The crashes registered in the Netherlands show that young drivers are relatively often involved in crashes in the dark and in weekend nights (see Table 1). In 2015-2019, they were slightly more often involved in urban crashes and on 60km/h roads than drivers aged 30 to 65, but less often on 80km/h roads. Young drivers were also more often involved in single-vehicle crashes than drivers aged 30 to 65. Single-vehicle crashes are crashes in which no other road user is involved, such as collisions with trees or other objects (BRON, 2015-2019).


Share of crashes

Young drivers (aged 18-24)

             Drivers aged 30 to 65

In and outside the urban area



By speed limit



By light condition



Day-night (20:00-06:00, from Friday to Saturday and from Saturday to Sunday)



Single-vehicle crash and crashes with a crash opponent



Table 1. Characteristics of crashes of young drivers (aged 18-24) and of drivers aged 30 to 65 in 2015-2019 (BRON, 2015-2019).


An international review of research into crashes involving young drivers shows that they are relatively often involved in crashes in the dark, and on rural roads [1].

Do young drivers have a higher crash risk than older drivers?

The risk of involvement in a fatal crash per billion kilometres travelled [i], is 4,5 times higher for young drivers  (aged 18-24) than for drivers aged 30 to 65: 13 young drivers (aged 18-24) compared to 3 drivers aged 30 to 65 (BRON, 2015-2019, OViN/ODiN, 2015-2019).


[i] The number of kilometers travelled is based on passenger car drivers, because the number of kilometers travelled for professional delivery vans is not available per age group.

How does crash risk develop during the driving career?

Somewhat older Dutch research shows that crash risk is highest just after acquisition of the driving licence and that it decreases fast during the first years due to drivers gaining more experience [2]. In 2017, Curry and colleagues found the same effect among a large group of American novice drivers [3]: the younger the driver, the higher the crash risk at the start of the driving career. During the first few years, the crash risk for young novice drivers does decrease more rapidly than it does for older novice drivers [3]. Vlakveld [2] also clearly shows this in the figure below.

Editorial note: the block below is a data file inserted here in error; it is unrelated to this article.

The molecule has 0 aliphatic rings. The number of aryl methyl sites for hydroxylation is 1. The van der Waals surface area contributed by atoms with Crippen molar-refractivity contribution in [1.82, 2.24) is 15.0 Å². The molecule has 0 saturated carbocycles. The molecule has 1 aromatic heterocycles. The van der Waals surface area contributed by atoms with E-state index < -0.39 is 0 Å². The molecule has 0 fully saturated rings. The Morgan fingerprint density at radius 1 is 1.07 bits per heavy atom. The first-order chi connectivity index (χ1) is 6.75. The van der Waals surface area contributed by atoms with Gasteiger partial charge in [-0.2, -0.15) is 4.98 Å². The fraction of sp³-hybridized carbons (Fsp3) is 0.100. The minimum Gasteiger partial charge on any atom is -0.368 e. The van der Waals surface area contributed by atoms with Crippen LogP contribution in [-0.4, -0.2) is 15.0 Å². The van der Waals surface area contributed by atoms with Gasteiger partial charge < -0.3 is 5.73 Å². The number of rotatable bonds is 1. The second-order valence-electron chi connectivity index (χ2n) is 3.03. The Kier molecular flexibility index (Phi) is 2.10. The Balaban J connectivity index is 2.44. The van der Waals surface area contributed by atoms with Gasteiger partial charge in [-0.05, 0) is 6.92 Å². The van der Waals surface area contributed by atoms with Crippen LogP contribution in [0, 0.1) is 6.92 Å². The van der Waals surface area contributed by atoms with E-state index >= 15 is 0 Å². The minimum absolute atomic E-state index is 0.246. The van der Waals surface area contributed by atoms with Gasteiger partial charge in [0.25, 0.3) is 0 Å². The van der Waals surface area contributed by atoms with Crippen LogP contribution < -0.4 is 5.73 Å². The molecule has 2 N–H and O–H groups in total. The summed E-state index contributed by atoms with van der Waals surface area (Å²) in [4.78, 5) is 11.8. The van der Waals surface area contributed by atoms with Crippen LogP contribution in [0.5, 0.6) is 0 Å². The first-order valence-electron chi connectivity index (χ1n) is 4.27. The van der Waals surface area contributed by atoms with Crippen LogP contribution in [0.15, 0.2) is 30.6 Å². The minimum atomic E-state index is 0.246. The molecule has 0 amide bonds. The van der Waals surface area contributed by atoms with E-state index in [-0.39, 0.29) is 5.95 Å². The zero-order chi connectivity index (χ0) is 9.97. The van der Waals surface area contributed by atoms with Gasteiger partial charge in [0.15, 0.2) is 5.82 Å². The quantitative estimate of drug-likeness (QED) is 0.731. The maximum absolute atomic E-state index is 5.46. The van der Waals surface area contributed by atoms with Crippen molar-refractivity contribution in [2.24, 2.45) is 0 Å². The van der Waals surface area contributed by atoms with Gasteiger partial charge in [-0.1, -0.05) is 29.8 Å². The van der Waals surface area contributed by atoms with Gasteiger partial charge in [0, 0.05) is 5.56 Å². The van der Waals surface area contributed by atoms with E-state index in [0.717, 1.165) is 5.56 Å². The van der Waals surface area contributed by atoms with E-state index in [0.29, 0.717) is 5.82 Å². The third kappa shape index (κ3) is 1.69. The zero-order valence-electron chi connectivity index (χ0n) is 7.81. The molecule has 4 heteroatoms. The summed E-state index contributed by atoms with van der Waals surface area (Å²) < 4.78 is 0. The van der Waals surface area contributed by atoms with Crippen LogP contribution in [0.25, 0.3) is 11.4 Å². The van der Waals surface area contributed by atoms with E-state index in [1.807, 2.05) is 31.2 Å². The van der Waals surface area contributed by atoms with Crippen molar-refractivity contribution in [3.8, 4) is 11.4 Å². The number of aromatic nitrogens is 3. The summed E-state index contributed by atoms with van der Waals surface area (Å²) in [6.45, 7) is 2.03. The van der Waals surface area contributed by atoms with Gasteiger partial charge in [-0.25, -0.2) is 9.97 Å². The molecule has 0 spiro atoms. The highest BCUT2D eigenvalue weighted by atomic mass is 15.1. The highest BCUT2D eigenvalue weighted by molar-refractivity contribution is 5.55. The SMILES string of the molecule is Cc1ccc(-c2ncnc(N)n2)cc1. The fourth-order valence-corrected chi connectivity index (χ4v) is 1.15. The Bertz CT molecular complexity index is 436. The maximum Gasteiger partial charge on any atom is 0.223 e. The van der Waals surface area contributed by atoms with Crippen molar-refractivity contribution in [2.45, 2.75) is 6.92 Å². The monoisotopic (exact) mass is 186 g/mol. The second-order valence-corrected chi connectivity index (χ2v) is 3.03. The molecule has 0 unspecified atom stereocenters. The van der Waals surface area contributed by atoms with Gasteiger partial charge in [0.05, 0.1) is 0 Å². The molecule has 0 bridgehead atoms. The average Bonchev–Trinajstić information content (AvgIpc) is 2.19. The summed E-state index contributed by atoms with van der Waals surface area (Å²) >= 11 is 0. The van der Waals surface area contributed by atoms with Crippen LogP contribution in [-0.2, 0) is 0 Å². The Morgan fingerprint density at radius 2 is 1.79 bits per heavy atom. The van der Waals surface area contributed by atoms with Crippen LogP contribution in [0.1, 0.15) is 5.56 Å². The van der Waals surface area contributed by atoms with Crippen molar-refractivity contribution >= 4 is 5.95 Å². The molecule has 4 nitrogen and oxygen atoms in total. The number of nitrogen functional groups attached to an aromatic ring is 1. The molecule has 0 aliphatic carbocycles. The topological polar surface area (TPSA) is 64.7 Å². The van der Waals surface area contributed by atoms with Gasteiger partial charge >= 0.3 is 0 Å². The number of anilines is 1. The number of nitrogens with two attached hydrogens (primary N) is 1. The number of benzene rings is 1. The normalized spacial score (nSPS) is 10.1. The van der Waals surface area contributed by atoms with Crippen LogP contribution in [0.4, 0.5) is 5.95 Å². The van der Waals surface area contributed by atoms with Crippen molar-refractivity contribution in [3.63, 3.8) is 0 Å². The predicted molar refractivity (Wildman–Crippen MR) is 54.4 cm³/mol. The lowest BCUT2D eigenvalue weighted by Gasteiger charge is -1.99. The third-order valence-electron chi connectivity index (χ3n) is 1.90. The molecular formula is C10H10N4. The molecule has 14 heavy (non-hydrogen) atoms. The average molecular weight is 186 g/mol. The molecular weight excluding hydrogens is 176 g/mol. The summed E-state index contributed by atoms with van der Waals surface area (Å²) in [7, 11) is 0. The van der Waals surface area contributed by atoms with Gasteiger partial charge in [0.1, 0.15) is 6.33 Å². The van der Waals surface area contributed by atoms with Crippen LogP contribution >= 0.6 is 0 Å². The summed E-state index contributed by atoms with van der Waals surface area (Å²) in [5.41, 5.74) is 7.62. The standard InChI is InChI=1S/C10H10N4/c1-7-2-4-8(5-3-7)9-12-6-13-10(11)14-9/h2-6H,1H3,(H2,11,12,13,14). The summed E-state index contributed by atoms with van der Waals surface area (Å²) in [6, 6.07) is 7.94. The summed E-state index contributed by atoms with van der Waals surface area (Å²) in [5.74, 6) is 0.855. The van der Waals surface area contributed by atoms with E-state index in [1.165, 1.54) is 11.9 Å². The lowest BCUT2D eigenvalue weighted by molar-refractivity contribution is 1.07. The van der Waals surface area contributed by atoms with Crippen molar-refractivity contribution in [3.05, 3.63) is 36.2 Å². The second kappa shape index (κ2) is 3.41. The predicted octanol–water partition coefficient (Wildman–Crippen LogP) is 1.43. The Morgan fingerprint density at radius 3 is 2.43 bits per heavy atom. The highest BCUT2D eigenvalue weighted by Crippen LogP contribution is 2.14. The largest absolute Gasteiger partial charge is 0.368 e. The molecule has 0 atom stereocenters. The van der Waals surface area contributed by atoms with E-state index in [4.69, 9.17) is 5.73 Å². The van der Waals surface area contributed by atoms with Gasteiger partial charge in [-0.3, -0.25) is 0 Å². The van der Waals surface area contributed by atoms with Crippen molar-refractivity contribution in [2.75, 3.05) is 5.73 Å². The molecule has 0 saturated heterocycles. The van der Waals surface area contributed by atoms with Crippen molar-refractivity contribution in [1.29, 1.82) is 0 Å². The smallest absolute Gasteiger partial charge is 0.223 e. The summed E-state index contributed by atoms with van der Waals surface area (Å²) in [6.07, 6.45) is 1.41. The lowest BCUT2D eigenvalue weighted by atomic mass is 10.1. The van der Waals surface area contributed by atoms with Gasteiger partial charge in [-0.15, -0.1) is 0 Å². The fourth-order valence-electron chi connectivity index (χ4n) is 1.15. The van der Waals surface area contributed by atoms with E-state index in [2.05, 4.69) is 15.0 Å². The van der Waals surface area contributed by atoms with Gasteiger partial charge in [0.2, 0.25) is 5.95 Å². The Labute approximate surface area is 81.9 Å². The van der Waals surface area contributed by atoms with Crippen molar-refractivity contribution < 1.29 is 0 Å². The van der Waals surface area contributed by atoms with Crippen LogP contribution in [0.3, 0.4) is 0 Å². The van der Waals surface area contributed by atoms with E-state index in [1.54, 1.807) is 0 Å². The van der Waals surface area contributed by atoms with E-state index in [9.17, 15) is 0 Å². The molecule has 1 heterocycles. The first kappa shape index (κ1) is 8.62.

Figure 3. Decrease of crash risk for novice drivers who started their driving careers early and for novice drivers who started their driving career later/late (based on self-reported crashes and mileage; [2]).
Why is crash risk higher for young drivers?

Crash risk for young drivers is determined by several related factors [1]. The relatively high crash risk for young drivers is due to individual factors such as development of the brain, lack of higher-order skills (such as the ability to predict how traffic situations will progress), lack of driving skills and the driver’s attitude towards driving a car. In addition, temporary factors and the social environment may increase the risk.

Development of the brain

A person’s brain is only fully developed around age 25. The part of the brain that urges us to ‘to think first and act later’ is the last part to fully develop. It ensures that previous experiences are used to make decisions [4]. The part of the brain that regulates emotions, motivation, and satisfaction of needs is much quicker to fully develop [5]. Due to this asynchronous development, young drivers are more inclined to take risks, are susceptible to peer pressure and seek to satisfy their own needs such as ‘pleasure’ [6]. The capacity of our working memory, that enables us to remember items as long as they are relevant to us, also continues to develop during adolescence. The slow development of this capacity is associated with a self-reported increased crash risk [7].